The top ranking House Democrat called the president’s comments about four freshman congresswomen — Reps. Alexandria Ocasio-Cortez, Ilhan Omar, Ayanna Pressley and Rashida Tlaib — “divisive and dangerous” to the country.


“Every single member of this institution, Democratic and Republican, should join us in condemning the president’s racist tweets,” she said. “To do anything less would be a shocking rejection of our values and a shameful abdication of our oath of office to protect the American people.”

House GOP Leader Kevin McCarthy said Ms. Pelosi could have just taken back her words and apologized.


“What we just saw was a very sad day in this House — probably a historic day, so the very person who is supposed to uphold the rules broke the rules of the House,” the California Republican told reporters.


“Are they going to treat her different? You couldn’t even find a Democrat to stay in the chair to read what the parliamentarian decision is,” he added. “Decorum matters. The rules matter.”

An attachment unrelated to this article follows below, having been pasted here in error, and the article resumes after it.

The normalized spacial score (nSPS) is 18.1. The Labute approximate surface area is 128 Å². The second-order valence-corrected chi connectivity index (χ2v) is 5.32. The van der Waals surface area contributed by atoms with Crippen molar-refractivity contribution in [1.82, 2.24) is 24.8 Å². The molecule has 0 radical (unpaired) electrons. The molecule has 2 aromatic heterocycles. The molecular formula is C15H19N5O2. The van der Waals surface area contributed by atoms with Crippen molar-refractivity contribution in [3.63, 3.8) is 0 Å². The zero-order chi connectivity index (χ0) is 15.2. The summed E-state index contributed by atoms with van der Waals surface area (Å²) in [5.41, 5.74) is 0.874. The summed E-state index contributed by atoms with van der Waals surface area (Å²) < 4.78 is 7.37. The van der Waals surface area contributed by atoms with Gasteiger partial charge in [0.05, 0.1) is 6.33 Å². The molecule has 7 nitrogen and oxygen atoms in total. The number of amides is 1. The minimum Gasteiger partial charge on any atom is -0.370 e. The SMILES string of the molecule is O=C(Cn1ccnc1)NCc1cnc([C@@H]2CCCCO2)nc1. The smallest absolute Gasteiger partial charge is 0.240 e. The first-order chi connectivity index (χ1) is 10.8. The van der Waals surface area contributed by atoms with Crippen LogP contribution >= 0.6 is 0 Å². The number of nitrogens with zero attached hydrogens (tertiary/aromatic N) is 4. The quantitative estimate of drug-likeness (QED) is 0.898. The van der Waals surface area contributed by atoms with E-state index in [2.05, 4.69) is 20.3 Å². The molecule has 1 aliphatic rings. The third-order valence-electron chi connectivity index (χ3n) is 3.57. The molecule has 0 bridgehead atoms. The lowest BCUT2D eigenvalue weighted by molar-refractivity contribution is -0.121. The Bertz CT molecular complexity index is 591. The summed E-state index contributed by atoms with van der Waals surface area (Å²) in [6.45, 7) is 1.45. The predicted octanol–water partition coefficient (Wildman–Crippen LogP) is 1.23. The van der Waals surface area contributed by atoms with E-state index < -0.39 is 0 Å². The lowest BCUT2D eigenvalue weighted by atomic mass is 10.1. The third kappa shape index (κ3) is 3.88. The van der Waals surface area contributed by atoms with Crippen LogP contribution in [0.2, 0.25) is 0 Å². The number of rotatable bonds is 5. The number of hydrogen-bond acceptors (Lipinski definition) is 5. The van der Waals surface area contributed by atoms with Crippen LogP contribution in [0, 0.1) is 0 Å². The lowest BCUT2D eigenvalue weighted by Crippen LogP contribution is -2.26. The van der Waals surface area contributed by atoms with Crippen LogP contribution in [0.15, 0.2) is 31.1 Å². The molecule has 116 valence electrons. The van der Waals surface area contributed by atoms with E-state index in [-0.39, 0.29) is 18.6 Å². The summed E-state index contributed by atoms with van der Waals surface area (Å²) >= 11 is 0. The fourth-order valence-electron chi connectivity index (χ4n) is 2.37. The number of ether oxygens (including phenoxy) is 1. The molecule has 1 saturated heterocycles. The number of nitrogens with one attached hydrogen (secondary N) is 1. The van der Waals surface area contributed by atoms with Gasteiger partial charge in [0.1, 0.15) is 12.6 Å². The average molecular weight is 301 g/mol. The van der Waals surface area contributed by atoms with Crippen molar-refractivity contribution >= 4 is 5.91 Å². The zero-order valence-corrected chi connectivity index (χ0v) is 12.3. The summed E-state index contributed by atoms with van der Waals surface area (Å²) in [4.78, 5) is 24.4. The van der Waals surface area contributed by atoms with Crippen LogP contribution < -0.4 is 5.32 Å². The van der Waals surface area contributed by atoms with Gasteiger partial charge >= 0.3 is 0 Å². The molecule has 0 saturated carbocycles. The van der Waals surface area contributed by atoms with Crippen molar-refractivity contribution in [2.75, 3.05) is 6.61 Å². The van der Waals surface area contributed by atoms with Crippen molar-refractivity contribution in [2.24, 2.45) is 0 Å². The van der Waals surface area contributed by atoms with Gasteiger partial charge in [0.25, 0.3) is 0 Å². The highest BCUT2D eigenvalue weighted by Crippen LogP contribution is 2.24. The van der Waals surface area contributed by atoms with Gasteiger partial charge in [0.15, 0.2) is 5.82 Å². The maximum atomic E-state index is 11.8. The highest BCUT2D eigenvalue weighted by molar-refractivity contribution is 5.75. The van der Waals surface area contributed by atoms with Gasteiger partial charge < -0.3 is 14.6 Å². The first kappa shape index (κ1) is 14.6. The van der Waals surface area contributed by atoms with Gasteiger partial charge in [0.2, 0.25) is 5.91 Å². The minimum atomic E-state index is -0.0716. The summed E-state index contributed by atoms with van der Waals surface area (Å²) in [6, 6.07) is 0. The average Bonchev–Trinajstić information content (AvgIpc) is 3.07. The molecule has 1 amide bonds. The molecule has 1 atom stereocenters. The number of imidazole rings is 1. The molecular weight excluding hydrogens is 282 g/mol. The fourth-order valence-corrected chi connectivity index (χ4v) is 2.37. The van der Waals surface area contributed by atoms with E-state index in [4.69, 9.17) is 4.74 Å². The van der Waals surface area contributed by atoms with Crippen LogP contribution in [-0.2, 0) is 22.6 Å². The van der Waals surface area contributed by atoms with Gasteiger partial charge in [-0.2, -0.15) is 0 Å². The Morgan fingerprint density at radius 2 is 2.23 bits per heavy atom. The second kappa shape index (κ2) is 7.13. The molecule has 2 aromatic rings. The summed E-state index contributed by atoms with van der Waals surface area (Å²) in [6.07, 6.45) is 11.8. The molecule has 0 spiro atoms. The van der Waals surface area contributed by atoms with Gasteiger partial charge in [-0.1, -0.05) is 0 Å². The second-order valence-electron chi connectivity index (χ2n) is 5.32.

Mr. Hoyer spoke out in defense of the Speaker following the vote.


“I strongly support Speaker Pelosi and her words that President Trump’s tweets demeaning Members of Congress of color were racist, words I echoed in my own remarks a short while beforehand,” he said in a statement. “The Democratic Majority will not allow the Speaker of the House or any Member to be silenced when it comes to calling out dangerous and inappropriate racist language by the President or any official holding a high office of trust on behalf of the American people.”


Mrs. Pelosi told reporters after the vote that she stood by her statement.